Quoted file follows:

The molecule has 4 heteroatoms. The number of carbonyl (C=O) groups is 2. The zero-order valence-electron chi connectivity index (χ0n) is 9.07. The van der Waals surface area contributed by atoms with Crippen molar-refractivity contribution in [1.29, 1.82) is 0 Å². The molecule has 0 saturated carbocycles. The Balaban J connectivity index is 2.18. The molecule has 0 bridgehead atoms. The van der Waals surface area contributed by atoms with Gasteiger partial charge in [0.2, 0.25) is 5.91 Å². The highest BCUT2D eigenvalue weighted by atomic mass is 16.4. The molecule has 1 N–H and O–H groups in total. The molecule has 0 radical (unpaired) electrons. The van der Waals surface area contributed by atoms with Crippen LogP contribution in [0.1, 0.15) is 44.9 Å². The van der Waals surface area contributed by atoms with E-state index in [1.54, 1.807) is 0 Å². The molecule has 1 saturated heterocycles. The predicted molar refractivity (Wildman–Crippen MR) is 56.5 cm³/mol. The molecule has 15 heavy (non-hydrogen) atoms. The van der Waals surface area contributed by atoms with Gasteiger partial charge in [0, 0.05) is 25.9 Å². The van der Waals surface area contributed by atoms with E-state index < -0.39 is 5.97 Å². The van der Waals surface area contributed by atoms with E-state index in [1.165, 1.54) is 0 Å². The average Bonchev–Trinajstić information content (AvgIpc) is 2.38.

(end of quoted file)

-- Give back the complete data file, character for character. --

The molecule has 4 heteroatoms. The number of carbonyl (C=O) groups is 2. The zero-order valence-electron chi connectivity index (χ0n) is 9.07. The van der Waals surface area contributed by atoms with Crippen molar-refractivity contribution in [1.29, 1.82) is 0 Å². The molecule has 0 saturated carbocycles. The Balaban J connectivity index is 2.18. The molecule has 0 bridgehead atoms. The van der Waals surface area contributed by atoms with Gasteiger partial charge in [0.2, 0.25) is 5.91 Å². The highest BCUT2D eigenvalue weighted by atomic mass is 16.4. The molecule has 1 N–H and O–H groups in total. The molecule has 0 radical (unpaired) electrons. The van der Waals surface area contributed by atoms with Crippen LogP contribution in [0.1, 0.15) is 44.9 Å². The van der Waals surface area contributed by atoms with E-state index in [1.54, 1.807) is 0 Å². The molecule has 1 saturated heterocycles. The predicted molar refractivity (Wildman–Crippen MR) is 56.5 cm³/mol. The molecule has 15 heavy (non-hydrogen) atoms. The van der Waals surface area contributed by atoms with Gasteiger partial charge in [0, 0.05) is 25.9 Å². The van der Waals surface area contributed by atoms with E-state index < -0.39 is 5.97 Å². The van der Waals surface area contributed by atoms with E-state index in [1.165, 1.54) is 0 Å². The average Bonchev–Trinajstić information content (AvgIpc) is 2.38.